This book brings together for the first time the political and related writings of R.G. Collingwood (1889-1943), the great Oxford philosopher, historian, and archaeologist. Including a great deal of previously unpublished or inaccessible material, the writings place political action in the context of action as a whole and addresses substantive social and political issues, particularly Nazism and Fascism, which Collingwood recognized as a threat to European civilization.
The New Leviathan, originally published in 1942, a few months before the author's death, is the book which R. G. Collingwood chose to write in preference to completing his life's work on the philosophy of history. It was a reaction to the Second World War and the threat which Nazism and Fascism constituted to civilization. The book draws upon many years of work in moral and political philosophy and attempts to establish the multiple and complex connections between the levels of (...) consciousness, society, civilization, and barbarism. Collingwood argues that traditional social contract theory has failed to account for the continuing existence of the non-social community and its relation to the social community in the body politic. He is also critical of the tendency within ethics to confound right and duty. The publication of additional manuscript material in this revised edition demonstrates in more detail how Collingwood was determined to show that right and duty occupy different levels of rational practical consciousness. The additional material also contains Collingwood's unequivocal rejection of relativism. (shrink)
“ The doubtful story of successive events.” With this contemptuous phrase1 Bernard Bosanquet brushed aside the claim of history to be considered a study deserving the attention of a thoughtful mind. Unsatisfactory in form, because never rising above uncertainty; unsatisfactory in matter, because always concerned with the transitory, the successive, the merely particular as opposed to the universal; a chronicle of small beer, and an untrustworthy chronicle at that. Yet Bosanquet was well read in history; he had taught it as (...) a young man at Oxford, and his first published work had been a translation of a recent German book on the Athenian constitution; he knew that a vast amount of the world's best genius in the last hundred years had been devoted to historical studies; and when, late in life, he asked himself what it came to, that was all he could say. (shrink)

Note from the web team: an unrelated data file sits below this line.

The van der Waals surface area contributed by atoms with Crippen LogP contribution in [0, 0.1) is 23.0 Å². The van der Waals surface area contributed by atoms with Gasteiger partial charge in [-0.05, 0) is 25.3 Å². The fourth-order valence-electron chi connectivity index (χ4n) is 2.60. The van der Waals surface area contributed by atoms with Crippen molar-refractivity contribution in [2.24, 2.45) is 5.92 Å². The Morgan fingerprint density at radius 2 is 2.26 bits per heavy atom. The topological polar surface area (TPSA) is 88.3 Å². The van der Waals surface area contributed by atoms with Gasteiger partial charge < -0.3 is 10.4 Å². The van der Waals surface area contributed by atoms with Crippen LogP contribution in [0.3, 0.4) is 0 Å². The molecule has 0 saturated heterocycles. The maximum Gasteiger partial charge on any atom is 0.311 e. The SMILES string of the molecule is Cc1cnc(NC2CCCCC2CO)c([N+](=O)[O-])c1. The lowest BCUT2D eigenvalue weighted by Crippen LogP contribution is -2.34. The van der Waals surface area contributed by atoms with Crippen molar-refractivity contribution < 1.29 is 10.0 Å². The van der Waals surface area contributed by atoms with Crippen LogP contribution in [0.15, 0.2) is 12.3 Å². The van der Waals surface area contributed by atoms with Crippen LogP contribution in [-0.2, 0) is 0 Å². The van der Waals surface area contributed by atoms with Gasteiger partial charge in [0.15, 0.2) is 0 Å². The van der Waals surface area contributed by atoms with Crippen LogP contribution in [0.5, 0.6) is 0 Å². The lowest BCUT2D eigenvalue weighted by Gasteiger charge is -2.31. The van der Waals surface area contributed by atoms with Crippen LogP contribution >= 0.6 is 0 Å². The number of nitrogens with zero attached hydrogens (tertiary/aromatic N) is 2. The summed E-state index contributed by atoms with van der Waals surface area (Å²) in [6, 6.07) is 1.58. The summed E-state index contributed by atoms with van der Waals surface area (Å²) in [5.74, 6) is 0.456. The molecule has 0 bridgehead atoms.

When travellers are overcome by cold, it is said, they lie down quite happily and die. They put up no fight for life. If they struggled, they would keep warm; but they no longer want to struggle. The cold in themselves takes away the will to fight against the cold around them.
Even the best of artists are human, and therefore capable of turning out bad work. The father of poets has set his children the example of nodding, and small blame to his children if in this, as in other matters, they have followed where Homer led. Critics, that hardy and self-sacrificing race of beings who voluntarily incur the enmity of artists for the sake of the common welfare, have to classify the various manners and causes of nodding in poets. I (...) do not claim to be a critic, but I want to call your attention to a particular kind of nodding which presents a curious problem in the theory of art. I will call it the nod of the uncongenial subject. (shrink)